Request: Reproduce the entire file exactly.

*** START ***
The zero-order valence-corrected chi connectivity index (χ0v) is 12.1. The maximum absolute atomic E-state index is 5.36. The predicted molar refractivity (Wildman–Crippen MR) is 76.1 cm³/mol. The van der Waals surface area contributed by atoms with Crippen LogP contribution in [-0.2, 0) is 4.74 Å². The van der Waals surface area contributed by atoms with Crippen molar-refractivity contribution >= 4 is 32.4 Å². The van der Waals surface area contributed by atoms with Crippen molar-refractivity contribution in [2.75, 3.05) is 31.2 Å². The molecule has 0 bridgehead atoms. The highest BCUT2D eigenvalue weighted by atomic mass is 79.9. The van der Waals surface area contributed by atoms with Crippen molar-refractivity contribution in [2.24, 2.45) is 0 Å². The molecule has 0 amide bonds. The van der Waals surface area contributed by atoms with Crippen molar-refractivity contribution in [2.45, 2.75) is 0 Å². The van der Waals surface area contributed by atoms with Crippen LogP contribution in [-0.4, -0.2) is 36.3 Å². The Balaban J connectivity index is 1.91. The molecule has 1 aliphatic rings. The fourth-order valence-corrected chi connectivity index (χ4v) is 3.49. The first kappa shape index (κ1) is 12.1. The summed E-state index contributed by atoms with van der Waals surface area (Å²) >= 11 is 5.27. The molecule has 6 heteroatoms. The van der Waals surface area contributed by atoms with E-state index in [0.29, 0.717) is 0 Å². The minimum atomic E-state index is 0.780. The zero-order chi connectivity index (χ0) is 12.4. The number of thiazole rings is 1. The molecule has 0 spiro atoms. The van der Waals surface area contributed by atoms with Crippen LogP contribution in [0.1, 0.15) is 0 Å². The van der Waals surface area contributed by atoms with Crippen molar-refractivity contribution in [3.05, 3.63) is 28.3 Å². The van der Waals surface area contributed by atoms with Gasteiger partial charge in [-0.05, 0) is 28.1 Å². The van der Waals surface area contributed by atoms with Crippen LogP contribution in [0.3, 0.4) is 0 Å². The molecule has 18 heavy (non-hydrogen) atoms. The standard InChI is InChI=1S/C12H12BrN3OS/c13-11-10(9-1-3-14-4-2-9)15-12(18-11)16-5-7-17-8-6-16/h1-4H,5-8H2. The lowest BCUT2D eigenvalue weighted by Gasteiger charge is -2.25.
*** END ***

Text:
The zero-order valence-corrected chi connectivity index (χ0v) is 12.1. The maximum absolute atomic E-state index is 5.36. The predicted molar refractivity (Wildman–Crippen MR) is 76.1 cm³/mol. The van der Waals surface area contributed by atoms with Crippen LogP contribution in [-0.2, 0) is 4.74 Å². The van der Waals surface area contributed by atoms with Crippen molar-refractivity contribution >= 4 is 32.4 Å². The van der Waals surface area contributed by atoms with Crippen molar-refractivity contribution in [2.75, 3.05) is 31.2 Å². The molecule has 0 bridgehead atoms. The highest BCUT2D eigenvalue weighted by atomic mass is 79.9. The van der Waals surface area contributed by atoms with Crippen molar-refractivity contribution in [2.24, 2.45) is 0 Å². The molecule has 0 amide bonds. The van der Waals surface area contributed by atoms with Crippen molar-refractivity contribution in [2.45, 2.75) is 0 Å². The van der Waals surface area contributed by atoms with Crippen LogP contribution in [-0.4, -0.2) is 36.3 Å². The Balaban J connectivity index is 1.91. The molecule has 1 aliphatic rings. The fourth-order valence-corrected chi connectivity index (χ4v) is 3.49. The first kappa shape index (κ1) is 12.1. The summed E-state index contributed by atoms with van der Waals surface area (Å²) >= 11 is 5.27. The molecule has 6 heteroatoms. The van der Waals surface area contributed by atoms with E-state index in [0.29, 0.717) is 0 Å². The minimum atomic E-state index is 0.780. The zero-order chi connectivity index (χ0) is 12.4. The number of thiazole rings is 1. The molecule has 0 spiro atoms. The van der Waals surface area contributed by atoms with Crippen LogP contribution in [0.1, 0.15) is 0 Å². The van der Waals surface area contributed by atoms with Crippen molar-refractivity contribution in [3.05, 3.63) is 28.3 Å². The van der Waals surface area contributed by atoms with Gasteiger partial charge in [-0.05, 0) is 28.1 Å². The van der Waals surface area contributed by atoms with Crippen LogP contribution in [0.3, 0.4) is 0 Å². The molecule has 18 heavy (non-hydrogen) atoms. The standard InChI is InChI=1S/C12H12BrN3OS/c13-11-10(9-1-3-14-4-2-9)15-12(18-11)16-5-7-17-8-6-16/h1-4H,5-8H2. The lowest BCUT2D eigenvalue weighted by Gasteiger charge is -2.25.